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This allowance for grittier material led to mainstream success for entries like “Midnight Cowboy,” John Schlesinger’s story of a male prostitute (Jon Voight) and a con man (Dustin Hoffman) surviving in New York, which is still the only X-rated movie to win a best picture Oscar.

The era’s directors also had the freedom to be more visually inventive, experimenting with composition and chronology. These were filmmakers raised on Old Hollywood; a movie like Polanski’s “Chinatown” is still in conversation with the noirs of the 1930s and ’40s, but the story is infused with the bitterness and bite present in 1960s and ’70s culture.

Similarly, while a film like “The Godfather” is set in the 1940s and ’50s, its attitudes are firmly set in the cynical malaise of the early 1970s. When Kay Adams (Diane Keaton) tells her rising mafia boss boyfriend Michael Corleone (Al Pacino) that senators and presidents don’t have people killed, he responds by calling her naïve. It’s a sentiment that wouldn’t be lost on a young audience seeing their friends shipped off to fight in Vietnam only to be sent home in body bags.

The end of New Hollywood and its lasting influence

So why did New Hollywood come to an end? Part of the blame is on the shift from the restlessness of the 1970s to the “Morning in America” optimism of Ronald Reagan’s regime in the 1980s. This sunny view of the future coincided perfectly with studios’ newfound mission to emulate the groundbreaking success of movies like Steven Spielberg’s “Jaws” (1975) and George Lucas’ “Star Wars: Episode IV—A New Hope” (1977). It’s not that either Spielberg or Lucas set out to end New Hollywood—and both men were close friends with filmmakers like Coppola and Scorsese—but they created the kinds of blockbusters that set the template for decades to come. Big, special effects–driven features with aggressive marketing campaigns had arrived to shatter records. Fresh-faced filmmakers with free reign to make challenging, morally ambiguous features didn’t quite fit into that plan. 

But although its light had dimmed, the essence and influence of New Hollywood never quite disappeared completely. In a few cases, that’s literal. Some of the era’s biggest names like Scorsese are still working today; his 2023 true-story crime epic, “Killers of the Flower Moon,” notched nine nominations at this year’s 96th Academy Awards. Elsewhere, Coppola is keeping New Hollywood’s makeshift mentality alive by largely self-financing his large-scale passion project, “Megalopolis,” due to debut in 2024.

But New Hollywood also birthed a new crop of creators influenced and inspired by its scrappy, DIY ethos, especially as the cost of filmmaking tools became cheaper and more widely available. While mega-blockbusters like Spielberg’s “Jurassic Park” (1993) and Roland Emmerich’s “Independence Day” (1996) ruled the box office, films like Kevin Smith’s “Clerks” (1994) and Richard Linklater’s “Slacker” (1990) found success with low budgets, shaggy plots, and characters that looked and talked like the bored and aimless youth of the ’90s. Just over the border in Mexico, Robert Rodriguez made waves by creating blockbuster-worthy bombast in “El Mariachi” with a comparatively minuscule budget of $7,000—most of which he raised by participating in drug-testing studies.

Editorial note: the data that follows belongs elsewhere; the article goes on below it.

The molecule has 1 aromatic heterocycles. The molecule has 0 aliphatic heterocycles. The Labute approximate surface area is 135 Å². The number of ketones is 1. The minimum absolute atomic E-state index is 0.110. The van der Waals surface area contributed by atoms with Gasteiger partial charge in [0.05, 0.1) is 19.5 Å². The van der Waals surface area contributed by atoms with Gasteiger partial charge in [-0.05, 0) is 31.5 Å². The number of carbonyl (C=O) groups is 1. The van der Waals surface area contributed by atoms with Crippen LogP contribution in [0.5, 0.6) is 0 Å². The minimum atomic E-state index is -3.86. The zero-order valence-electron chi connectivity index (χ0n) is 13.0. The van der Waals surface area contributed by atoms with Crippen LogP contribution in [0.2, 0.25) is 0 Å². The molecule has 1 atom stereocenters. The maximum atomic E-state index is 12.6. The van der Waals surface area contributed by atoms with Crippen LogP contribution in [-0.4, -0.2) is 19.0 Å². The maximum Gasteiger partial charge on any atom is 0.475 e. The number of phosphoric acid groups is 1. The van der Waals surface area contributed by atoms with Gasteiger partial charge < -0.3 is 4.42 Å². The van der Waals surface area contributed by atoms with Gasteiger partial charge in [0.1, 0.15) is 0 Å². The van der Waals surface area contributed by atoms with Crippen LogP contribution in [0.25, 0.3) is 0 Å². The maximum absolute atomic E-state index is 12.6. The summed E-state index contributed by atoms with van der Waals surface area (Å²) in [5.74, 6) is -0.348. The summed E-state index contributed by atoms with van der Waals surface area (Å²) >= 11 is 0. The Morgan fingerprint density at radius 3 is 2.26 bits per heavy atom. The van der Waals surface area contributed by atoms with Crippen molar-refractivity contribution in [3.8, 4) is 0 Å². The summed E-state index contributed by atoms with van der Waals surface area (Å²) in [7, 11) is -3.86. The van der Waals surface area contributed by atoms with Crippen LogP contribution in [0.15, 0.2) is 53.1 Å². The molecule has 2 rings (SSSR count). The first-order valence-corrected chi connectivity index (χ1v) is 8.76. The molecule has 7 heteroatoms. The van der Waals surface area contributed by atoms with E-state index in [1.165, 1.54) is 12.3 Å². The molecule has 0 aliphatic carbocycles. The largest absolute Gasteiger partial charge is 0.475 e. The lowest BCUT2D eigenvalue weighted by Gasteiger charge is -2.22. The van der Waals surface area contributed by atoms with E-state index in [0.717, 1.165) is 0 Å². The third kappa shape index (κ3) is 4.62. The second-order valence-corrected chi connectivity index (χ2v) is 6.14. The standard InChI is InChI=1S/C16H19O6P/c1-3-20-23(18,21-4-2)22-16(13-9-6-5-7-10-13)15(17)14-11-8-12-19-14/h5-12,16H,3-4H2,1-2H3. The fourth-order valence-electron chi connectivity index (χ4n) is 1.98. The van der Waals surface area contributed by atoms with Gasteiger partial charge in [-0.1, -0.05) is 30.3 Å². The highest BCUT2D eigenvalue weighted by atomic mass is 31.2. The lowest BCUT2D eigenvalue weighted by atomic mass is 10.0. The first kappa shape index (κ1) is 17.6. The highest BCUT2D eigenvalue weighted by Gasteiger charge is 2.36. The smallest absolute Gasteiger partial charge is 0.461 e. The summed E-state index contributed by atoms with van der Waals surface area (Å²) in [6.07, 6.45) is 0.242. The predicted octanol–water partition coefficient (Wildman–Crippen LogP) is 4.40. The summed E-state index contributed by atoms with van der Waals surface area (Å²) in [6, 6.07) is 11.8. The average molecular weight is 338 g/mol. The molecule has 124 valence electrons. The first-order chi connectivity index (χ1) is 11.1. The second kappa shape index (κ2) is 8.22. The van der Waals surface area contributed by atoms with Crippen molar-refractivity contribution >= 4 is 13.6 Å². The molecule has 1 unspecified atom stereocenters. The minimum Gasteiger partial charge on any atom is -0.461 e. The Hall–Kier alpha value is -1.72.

Like the generation before them, these were filmmakers unafraid to wear their influences on their sleeves. Just as Peter Bogdanavich updated the screwball energy of 1938’s “Bringing Up Baby” for his 1972 film “What’s Up, Doc?”, Quentin Tarantino blended 1970s martial arts movies with New Hollywood visual inventiveness to create the “Kill Bill” films. Tarantino notes in his book “Cinema Speculation” that pieces of his two-part action epic were inspired, particularly, by New Hollywood director Brian De Palma (who was, in turn, heavily influenced by Old Hollywood director Alfred Hitchcock). 

“When Daryl Hannah walks down the hall of the hospital in ‘Kill Bill: Vol. 1,’ whistling Bernard Herrmann, then it slides into a split-screen, it’s almost as if Brian De Palma has seized control of the movie for a moment,” Tarantino writes. 

It might be easy to say that New Hollywood was the industry at its finest until blockbusters came along and ruined everything. But such a reading misses both the historical nuance of why New Hollywood thrived despite its limited lifespan and how the era fundamentally pushed movie-making in exciting directions. Today, when an ultra-low budget experiment like Kyle Edward Ball’s “Skinamarink” (2022) makes waves, Ari Aster gets a blank check to make his three-hour existential crisis film “Beau Is Afraid” (2023), or Boots Riley turns modern societal strife into satire for “Sorry to Bother You” (2018), you can trace a line back to New Hollywood.